At the Republican Convention in 2008, I approached Cantor after an event, introduced myself as a constituent, and told him where I lived. It’s a tiny place, more of a wide spot in the road than an actual town, so this was partly a test to see how well Cantor knew his own district. I turns out that he did recognize the town, and to prove it, he started to tell me about how he had worked on getting us an earmark for a local Civil War battlefield park. An earmark, mind you, just after Republicans had officially renounced earmarks in an attempt to appease small-government types. Cantor suddenly realized this and literally stopped himself in mid-sentence. Then he hastily added: “But we don’t do that any more.”

The insulating power of money or incumbency is still significant – but Cantor outspent Brat to the tune of more than five million to less than 200k, and it still wasn’t enough. You can see why when you see what Cantor was doing with it – money for consultants, pollsters, travel, steakhouses, and ads like this:

Of course, most people inside the Beltway will view this outcome through the lens of the policy scrum over immigration, where advocates on both sides have done themselves no favors, even to the end:

In the room of downcast Cantor allies, a new energy suddenly erupted — but not the kind they wanted on election night. A group of immigration activists stormed the ballroom, screaming and waving a flag. “What do we want? Immigration reform! When do we want it? Now!” A few Cantor supporters tried to block the protesters’ entrance into the ballroom, and pushing and shoving ensued. And before they reached the microphone, one Cantor supporter threw his glass of wine at a female protester. She swore at him in return.

The more hackish journalists will deploy this as a harbinger of GOP doom in 2016. But I’m unconvinced that in a field without a single prominent immigration hardliner (Ted Cruz, perhaps?) that this is the case.

And immigration policy is just one aspect of this. For years, the impression has been forming in Virginia that Cantor’s priorities were with K Street and the Chamber of Commerce and the Business Roundtable – not with the people who actually elect him:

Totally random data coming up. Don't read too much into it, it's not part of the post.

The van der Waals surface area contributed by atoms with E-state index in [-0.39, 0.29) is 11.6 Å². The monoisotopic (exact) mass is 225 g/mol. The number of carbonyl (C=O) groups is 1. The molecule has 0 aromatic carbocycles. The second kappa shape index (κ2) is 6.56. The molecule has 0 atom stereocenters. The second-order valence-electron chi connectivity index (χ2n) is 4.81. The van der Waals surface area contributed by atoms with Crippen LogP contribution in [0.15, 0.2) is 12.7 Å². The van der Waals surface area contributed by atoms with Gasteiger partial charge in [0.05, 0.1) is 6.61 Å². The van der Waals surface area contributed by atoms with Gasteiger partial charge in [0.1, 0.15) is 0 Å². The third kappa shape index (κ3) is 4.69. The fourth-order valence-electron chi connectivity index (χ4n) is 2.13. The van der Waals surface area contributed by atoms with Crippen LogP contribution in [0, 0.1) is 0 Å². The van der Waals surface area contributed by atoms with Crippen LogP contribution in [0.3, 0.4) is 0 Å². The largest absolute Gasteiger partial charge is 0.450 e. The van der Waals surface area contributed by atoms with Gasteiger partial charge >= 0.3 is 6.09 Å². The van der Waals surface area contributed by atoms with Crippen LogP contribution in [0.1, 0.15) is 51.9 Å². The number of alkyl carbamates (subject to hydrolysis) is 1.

The central theme of Brat’s campaign is that Cantor is beholden to business — specifically the U.S. Chamber of Commerce and the Business Roundtable.

“If you’re in big business, Eric’s been very good to you, and he gets a lot of donations because of that, right?” Brat said at the meeting. “Very powerful. Very good at fundraising because he favors big business. But when you’re favoring artificially big business, someone’s paying the tab for that. Someone’s paying the price for that, and guess who that is? You.”

Cantor’s allies say that is exactly the type of rhetoric that has left the state party struggling for cash.

So immigration mattered, yes – but it was just one piece of that broader narrative, a narrative which painted Cantor as a two-faced power broker whose priorities were elsewhere:

It’s true that Cantor enjoyed a strong relationship with business, especially with Wall Street. The industry that gave him the most campaign contributions was the securities and investment sector. Individuals from the private equity firm Blackstone were his biggest financial supporters. Cantor went to bat for the industry repeatedly over politically unpopular issues, including the taxation of income at private equity firms at the lower capital gains rate.